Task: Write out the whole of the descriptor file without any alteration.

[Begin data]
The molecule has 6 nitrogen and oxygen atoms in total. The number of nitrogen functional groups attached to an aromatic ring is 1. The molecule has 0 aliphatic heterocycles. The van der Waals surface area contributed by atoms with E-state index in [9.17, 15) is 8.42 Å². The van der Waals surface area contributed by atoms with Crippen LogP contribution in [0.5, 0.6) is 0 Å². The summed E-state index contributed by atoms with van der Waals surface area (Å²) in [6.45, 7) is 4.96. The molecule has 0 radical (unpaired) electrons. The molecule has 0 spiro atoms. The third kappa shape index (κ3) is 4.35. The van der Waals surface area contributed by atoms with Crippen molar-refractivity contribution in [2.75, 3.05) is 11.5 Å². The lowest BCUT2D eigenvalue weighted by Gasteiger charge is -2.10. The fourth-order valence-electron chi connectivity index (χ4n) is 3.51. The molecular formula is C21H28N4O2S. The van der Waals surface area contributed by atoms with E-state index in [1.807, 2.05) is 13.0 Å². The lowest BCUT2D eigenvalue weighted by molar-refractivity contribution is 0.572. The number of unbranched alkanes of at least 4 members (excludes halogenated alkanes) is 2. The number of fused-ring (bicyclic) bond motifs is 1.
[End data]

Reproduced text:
The molecule has 6 nitrogen and oxygen atoms in total. The number of nitrogen functional groups attached to an aromatic ring is 1. The molecule has 0 aliphatic heterocycles. The van der Waals surface area contributed by atoms with E-state index in [9.17, 15) is 8.42 Å². The van der Waals surface area contributed by atoms with Crippen LogP contribution in [0.5, 0.6) is 0 Å². The summed E-state index contributed by atoms with van der Waals surface area (Å²) in [6.45, 7) is 4.96. The molecule has 0 radical (unpaired) electrons. The molecule has 0 spiro atoms. The third kappa shape index (κ3) is 4.35. The van der Waals surface area contributed by atoms with Crippen molar-refractivity contribution in [2.75, 3.05) is 11.5 Å². The lowest BCUT2D eigenvalue weighted by Gasteiger charge is -2.10. The fourth-order valence-electron chi connectivity index (χ4n) is 3.51. The molecular formula is C21H28N4O2S. The van der Waals surface area contributed by atoms with E-state index in [1.807, 2.05) is 13.0 Å². The lowest BCUT2D eigenvalue weighted by molar-refractivity contribution is 0.572. The number of unbranched alkanes of at least 4 members (excludes halogenated alkanes) is 2. The number of fused-ring (bicyclic) bond motifs is 1.